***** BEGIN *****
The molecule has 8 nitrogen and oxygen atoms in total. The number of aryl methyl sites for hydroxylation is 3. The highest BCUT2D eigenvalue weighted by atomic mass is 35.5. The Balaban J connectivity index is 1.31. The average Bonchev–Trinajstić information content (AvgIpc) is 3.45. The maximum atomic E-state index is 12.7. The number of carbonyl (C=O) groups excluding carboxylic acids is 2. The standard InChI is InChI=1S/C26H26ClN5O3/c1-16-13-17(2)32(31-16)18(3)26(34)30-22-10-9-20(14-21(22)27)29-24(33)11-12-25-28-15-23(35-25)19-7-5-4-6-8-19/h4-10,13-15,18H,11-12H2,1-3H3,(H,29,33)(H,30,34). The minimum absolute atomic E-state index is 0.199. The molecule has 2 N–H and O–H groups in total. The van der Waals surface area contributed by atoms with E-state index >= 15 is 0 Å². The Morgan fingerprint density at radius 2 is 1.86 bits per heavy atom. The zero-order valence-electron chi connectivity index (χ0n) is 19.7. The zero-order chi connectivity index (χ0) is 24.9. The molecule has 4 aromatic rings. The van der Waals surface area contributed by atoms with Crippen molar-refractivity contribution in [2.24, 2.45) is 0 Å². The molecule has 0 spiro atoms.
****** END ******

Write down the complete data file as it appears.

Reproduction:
The molecule has 8 nitrogen and oxygen atoms in total. The number of aryl methyl sites for hydroxylation is 3. The highest BCUT2D eigenvalue weighted by atomic mass is 35.5. The Balaban J connectivity index is 1.31. The average Bonchev–Trinajstić information content (AvgIpc) is 3.45. The maximum atomic E-state index is 12.7. The number of carbonyl (C=O) groups excluding carboxylic acids is 2. The standard InChI is InChI=1S/C26H26ClN5O3/c1-16-13-17(2)32(31-16)18(3)26(34)30-22-10-9-20(14-21(22)27)29-24(33)11-12-25-28-15-23(35-25)19-7-5-4-6-8-19/h4-10,13-15,18H,11-12H2,1-3H3,(H,29,33)(H,30,34). The minimum absolute atomic E-state index is 0.199. The molecule has 2 N–H and O–H groups in total. The van der Waals surface area contributed by atoms with E-state index >= 15 is 0 Å². The Morgan fingerprint density at radius 2 is 1.86 bits per heavy atom. The zero-order valence-electron chi connectivity index (χ0n) is 19.7. The zero-order chi connectivity index (χ0) is 24.9. The molecule has 4 aromatic rings. The van der Waals surface area contributed by atoms with Crippen molar-refractivity contribution in [2.24, 2.45) is 0 Å². The molecule has 0 spiro atoms.